The opening shots in the 2015 transportation debate have now been fired. Sen. Scott Dibble (DFL-Minneapolis) introduced a comprehensive transportation bill, SF87, on Monday. The proposal is outlined in this Senate DFL press release.
The Senate bill provides for $795 million in new revenues for 2016, increasing to $1.125 billion by 2019. New revenues come from a “gross receipts tax” on all motor vehicle fuels, an increase in vehicle registration tabs, a reallocation of the motor vehicle leasing sales tax and a metro transit sales tax increase. The gross receipts tax on all motor vehicle fuels is a wholesale sales tax. The gross receipts tax rate will be set once a year and will be the greater of $0.10 or 6.5% of the prior fiscal year’s average wholesale gasoline price. The rate will be set on Aug. 1 and applied from Oct. 1 of that year to the following Sept. 30.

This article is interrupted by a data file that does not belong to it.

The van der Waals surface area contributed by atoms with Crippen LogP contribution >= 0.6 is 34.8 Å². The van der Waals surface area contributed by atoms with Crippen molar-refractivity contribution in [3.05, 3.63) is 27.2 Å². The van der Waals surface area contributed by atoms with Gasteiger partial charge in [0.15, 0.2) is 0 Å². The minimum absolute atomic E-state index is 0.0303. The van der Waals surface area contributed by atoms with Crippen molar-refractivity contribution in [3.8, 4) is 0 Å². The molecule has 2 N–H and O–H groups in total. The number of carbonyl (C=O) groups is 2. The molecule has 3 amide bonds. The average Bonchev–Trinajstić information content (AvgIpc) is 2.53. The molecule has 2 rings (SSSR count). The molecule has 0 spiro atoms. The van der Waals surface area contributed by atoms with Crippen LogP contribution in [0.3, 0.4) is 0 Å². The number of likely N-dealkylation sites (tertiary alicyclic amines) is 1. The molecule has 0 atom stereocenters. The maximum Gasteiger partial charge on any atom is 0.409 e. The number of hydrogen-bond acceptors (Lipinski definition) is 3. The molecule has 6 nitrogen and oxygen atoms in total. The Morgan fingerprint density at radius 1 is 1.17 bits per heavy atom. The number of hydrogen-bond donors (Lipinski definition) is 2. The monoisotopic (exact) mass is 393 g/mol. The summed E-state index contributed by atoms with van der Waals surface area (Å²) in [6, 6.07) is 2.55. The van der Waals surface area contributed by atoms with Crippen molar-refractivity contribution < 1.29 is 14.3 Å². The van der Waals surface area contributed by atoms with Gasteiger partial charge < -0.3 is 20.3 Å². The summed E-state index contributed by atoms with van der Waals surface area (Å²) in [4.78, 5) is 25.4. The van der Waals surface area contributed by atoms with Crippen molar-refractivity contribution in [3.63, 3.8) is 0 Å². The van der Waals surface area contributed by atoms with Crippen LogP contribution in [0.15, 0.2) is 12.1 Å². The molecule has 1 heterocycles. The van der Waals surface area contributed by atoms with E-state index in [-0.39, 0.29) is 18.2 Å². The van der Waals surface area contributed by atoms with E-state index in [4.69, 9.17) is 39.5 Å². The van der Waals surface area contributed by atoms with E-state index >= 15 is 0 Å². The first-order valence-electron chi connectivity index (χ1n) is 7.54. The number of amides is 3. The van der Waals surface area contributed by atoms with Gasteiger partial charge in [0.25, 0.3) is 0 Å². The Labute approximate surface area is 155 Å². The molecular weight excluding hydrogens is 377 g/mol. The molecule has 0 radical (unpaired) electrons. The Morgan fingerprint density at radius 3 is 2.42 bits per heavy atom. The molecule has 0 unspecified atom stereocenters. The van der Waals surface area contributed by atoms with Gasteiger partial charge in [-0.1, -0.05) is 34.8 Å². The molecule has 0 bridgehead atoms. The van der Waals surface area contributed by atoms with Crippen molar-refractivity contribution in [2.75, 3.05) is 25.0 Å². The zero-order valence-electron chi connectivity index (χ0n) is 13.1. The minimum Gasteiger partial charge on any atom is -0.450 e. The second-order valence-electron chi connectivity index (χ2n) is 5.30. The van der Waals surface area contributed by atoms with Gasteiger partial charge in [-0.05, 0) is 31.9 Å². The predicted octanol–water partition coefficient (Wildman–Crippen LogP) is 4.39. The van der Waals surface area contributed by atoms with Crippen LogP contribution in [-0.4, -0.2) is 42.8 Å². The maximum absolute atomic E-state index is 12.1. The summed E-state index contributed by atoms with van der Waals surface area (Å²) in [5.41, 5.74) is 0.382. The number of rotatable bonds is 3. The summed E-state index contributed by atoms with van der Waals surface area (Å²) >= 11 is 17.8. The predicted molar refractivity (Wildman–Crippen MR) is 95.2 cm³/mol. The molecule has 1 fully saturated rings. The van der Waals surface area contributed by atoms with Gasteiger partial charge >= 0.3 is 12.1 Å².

The Senate bill appropriates $800 million in trunk highway bond proceeds to the Corridors of Commerce fund to be paid out $200 million each year for four years. There is no cash appropriation for Corridors of Commerce in the bill.
For Greater Minnesota transit, the bill channels 50% of the motor vehicle sales tax receipts and appropriates $16 million of general fund dollars. The bill also dedicates federal transportation funds for a competitive grant program for Greater Minnesota transportation alternatives projects.
Other provisions in the bill include a change in the allocation of the 5% set-aside, efficiency measures, street improvement districts, a change to cost participation policy and asking the commissioner to create a project selection process. As debate on the bill progresses, we will monitor how this affects the allocation of funds to Greater Minnesota and work to ensure that transportation spending is allocated equitably across the whole state.
Last week, the House Republicans announced their plan to fund transportation for a total of $750 million, which is a small increase funded by the state surplus, truck highway funds and department efficiencies. For a comparison of the House Republican and Senate DFL proposals, read this article by MinnPost.